1% for the Planet is a global organization that connects dollars and doers to address the most pressing issues facing our planet. We are a network of 1,200 member companies and thousands of approved nonprofit partners located in more than 40 countries. Started in 2002 by Yvon Chouinard, founder of Patagonia, and Craig Mathews, former owner of Blue Ribbon Flies, our members have given more than $150 million to environmental nonprofits to date. Learn more at onepercentfortheplanet.org.


Below is a Q&A with the CEO of 1% for the Planet, Kate Williams.


Kate Williams - Photo


You have been CEO for nearly two years now. What have been some of the challenges that perhaps you didn’t envision facing. Subsequently, what has been inspiring to you about the position you are in?


I think the biggest challenge has been remembering to take a deep breath and pace myself. I believe – and our whole team believes – that we have a huge opportunity to grow our reach and impact. We feel that the planet needs us – the private sector – now more than ever. So we feel both purpose and urgency, and we all sometimes want to move more and more quickly. But even as I feel this desire to get to bigger scale and impact as soon as we can, I already and on a daily basis feel inspired and affirmed by the growth and engagement we are seeing. I’m always inspired by the fact that this engagement and growth plays out in very tangible ways: Our global reach is the aggregation of meaningful on the ground work by purposeful people everywhere. That is inspiring.


When 1% For The Planet vets nonprofit organizations, what are you looking for in these organizations?


Any nonprofits who come to us for approval must be referred from within our network – either by a 1% for the Planet member, staff, or individual. This referral is the first layer of our approval process. At the most basic level of our internal review, we look for the necessary IRS determination and sound financials. We also ensure that the environment is the primary focus of the nonprofit, which we assess by reviewing budget allocation, mission, and website content. A nonprofit receives basic approval if it passes these initial checks.


Moving forward, we will have phases of further engagement focused on assessing the impact a nonprofit delivers. This will be implemented this through our Strategic Impact Advising program and a more in depth process involving questionnaires and interviews. Nonprofits will be able to move through stages of engagement with our support, creating an ever more robust and data rich network of vetted and approved nonprofits.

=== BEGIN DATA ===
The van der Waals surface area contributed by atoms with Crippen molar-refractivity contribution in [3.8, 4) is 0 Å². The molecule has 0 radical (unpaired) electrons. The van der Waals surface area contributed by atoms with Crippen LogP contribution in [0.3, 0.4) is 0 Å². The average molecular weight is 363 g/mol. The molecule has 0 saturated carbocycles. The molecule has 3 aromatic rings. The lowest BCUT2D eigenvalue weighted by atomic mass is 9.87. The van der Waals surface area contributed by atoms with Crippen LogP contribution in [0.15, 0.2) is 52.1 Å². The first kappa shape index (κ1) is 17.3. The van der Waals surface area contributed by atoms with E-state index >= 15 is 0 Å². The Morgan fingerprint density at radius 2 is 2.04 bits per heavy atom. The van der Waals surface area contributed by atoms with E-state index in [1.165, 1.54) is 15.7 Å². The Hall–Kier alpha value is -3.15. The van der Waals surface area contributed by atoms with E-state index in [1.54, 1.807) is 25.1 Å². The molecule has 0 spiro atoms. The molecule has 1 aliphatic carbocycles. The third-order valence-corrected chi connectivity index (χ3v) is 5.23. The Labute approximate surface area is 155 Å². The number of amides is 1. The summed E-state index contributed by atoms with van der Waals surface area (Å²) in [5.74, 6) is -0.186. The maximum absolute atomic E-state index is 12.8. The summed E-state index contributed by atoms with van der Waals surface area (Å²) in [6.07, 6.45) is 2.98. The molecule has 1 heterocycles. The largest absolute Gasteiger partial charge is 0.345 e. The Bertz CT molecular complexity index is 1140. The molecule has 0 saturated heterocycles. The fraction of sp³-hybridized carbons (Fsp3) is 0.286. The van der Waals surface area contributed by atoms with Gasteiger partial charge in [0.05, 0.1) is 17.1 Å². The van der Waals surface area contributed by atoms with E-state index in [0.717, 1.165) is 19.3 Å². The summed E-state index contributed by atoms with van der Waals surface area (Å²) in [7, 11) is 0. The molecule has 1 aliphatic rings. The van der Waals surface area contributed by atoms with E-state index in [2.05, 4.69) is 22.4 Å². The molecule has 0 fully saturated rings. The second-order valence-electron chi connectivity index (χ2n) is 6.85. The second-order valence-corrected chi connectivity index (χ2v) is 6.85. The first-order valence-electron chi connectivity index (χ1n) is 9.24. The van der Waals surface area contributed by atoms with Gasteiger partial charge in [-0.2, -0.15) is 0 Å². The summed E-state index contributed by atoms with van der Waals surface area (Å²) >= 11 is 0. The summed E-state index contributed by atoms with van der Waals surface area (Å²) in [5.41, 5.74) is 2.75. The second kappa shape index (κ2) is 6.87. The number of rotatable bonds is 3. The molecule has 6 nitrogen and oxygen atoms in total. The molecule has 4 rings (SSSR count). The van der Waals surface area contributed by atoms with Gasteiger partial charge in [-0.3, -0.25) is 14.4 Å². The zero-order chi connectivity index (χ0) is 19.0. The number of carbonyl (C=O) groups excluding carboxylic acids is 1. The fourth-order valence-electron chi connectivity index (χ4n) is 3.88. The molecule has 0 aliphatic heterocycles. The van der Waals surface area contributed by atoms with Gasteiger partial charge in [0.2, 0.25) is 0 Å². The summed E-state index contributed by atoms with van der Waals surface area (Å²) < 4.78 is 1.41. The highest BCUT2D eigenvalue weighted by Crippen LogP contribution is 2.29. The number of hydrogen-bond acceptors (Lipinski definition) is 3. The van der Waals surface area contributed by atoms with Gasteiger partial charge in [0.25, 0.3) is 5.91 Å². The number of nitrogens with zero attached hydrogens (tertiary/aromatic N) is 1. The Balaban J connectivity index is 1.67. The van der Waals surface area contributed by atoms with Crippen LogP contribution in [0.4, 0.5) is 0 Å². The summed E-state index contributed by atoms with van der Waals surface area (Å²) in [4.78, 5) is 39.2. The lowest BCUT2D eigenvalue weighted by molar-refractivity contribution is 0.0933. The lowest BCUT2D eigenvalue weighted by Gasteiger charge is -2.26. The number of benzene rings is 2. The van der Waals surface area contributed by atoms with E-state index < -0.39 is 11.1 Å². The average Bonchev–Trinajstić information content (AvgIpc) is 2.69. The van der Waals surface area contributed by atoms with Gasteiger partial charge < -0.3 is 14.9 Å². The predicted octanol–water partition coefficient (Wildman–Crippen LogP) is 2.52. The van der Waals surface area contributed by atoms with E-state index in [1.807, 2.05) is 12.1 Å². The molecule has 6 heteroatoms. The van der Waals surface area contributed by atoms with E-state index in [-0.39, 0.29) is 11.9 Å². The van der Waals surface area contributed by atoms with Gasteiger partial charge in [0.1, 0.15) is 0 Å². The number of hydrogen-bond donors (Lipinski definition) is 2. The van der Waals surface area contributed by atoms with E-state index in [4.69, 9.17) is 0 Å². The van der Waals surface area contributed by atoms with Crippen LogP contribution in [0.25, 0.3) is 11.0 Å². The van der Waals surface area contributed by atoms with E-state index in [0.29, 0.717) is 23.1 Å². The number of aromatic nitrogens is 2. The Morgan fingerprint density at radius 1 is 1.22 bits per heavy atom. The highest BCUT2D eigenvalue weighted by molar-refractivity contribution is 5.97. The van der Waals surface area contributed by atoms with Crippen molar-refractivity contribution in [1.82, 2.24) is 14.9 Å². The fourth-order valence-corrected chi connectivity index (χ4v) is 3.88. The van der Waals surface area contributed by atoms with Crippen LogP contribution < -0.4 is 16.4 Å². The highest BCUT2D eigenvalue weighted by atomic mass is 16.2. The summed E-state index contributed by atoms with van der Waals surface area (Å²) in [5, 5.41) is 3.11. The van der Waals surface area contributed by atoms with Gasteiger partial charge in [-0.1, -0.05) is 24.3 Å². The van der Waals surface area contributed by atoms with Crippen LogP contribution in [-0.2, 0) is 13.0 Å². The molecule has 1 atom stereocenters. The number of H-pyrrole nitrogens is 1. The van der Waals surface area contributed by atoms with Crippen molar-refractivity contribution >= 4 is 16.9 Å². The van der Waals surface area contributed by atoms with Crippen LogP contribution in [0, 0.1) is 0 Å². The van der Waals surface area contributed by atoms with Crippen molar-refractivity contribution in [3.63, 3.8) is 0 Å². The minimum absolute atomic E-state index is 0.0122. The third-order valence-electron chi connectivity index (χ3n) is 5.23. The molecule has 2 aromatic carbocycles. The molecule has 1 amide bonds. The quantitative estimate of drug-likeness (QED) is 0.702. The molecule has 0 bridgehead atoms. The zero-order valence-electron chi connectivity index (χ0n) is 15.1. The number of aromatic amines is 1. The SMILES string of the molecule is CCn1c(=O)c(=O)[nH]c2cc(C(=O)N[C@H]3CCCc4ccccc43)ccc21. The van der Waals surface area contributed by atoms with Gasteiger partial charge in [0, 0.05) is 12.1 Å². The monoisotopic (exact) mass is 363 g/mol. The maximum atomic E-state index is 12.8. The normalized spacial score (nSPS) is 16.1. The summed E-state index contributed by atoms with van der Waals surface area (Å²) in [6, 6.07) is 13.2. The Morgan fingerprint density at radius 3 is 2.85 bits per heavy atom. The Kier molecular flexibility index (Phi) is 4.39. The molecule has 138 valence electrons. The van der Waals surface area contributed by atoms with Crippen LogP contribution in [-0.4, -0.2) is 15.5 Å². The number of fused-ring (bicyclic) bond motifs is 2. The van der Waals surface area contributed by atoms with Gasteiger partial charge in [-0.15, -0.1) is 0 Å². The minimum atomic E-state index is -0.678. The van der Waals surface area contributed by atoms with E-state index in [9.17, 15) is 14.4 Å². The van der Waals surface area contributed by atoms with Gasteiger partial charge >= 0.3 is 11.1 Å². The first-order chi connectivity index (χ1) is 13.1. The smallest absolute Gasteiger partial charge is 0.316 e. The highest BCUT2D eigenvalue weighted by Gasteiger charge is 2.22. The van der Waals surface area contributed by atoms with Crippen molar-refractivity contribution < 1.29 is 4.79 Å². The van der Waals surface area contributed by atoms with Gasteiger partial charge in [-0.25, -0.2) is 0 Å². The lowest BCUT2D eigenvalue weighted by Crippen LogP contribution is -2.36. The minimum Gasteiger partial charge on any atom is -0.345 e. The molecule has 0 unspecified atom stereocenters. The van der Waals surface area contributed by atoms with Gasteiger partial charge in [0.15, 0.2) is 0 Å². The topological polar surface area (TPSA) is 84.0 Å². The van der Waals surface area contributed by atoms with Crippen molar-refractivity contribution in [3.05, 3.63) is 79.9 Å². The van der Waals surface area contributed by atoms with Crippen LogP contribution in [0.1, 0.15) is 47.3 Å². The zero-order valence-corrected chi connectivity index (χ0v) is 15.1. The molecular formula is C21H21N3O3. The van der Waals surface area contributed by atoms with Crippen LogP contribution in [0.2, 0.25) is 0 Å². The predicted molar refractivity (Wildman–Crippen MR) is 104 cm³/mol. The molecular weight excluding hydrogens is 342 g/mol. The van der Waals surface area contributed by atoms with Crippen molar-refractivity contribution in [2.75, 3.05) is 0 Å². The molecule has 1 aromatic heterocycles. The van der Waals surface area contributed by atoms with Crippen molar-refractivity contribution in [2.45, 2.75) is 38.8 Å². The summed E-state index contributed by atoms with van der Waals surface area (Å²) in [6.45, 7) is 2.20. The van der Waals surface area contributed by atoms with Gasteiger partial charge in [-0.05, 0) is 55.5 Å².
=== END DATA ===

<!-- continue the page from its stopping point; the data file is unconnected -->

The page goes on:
Do your member businesses go through a similar process of vetting when they want to become part of the 1% community?


Our primary organizational goal is to accelerate smart environmental giving. In this context, we do not have a policy to exclude any particular industry, and believe that at the very least we want to be open to conversations with any companies who choose to explore a 1% commitment. We do, however, reserve the right not to move forward with particular companies that we deem to be potentially brand damaging or not aligned with our mission. To date, we have only excluded a very limited number of companies.


For those who don’t know much about climate change and the current state of our environment, what would you say are the 3-4 things we as a nation, communities, and citizens really need to be aware of?


First and foremost, I would say that citizen voice and action are critical! While this mother of all environmental issues can feel overwhelming, and we don’t really know where we are relative to the tipping point, our determination to act and advocate is hugely important.


Second, think small and local. There are actions you can take in your house, in your community, through your purchases, and at the local and state government levels. Do what you can at this small scale because it adds up and makes a difference – and also because the seeds for broader innovation are often sown in local soil.




Third, think big and global. Unfortunately, our local actions alone are probably not enough. Read the interview with James Hansen, climate scientist, in the January 2017 issue of Rolling Stone. He sounds the clarion call for investing and governing differently in order to attain the change we need. This is our reality. Whether we like it or not, we need to expect more and different from our big companies and our big government. We also must stay informed and get involved.


Lastly, protect what you love with passion and tenacity. Lean in to protect a local open space because it feeds your soul, or clean up beach trash because the ocean is your happy place, or donate to organizations focused on endangered species because you have a deep commitment to the non-human species with whom we share this planet. All of these are hugely important activities, and can fuel your direct connection to the places and creatures that are affected by climate change. This is important, and will power your larger commitment to our planet.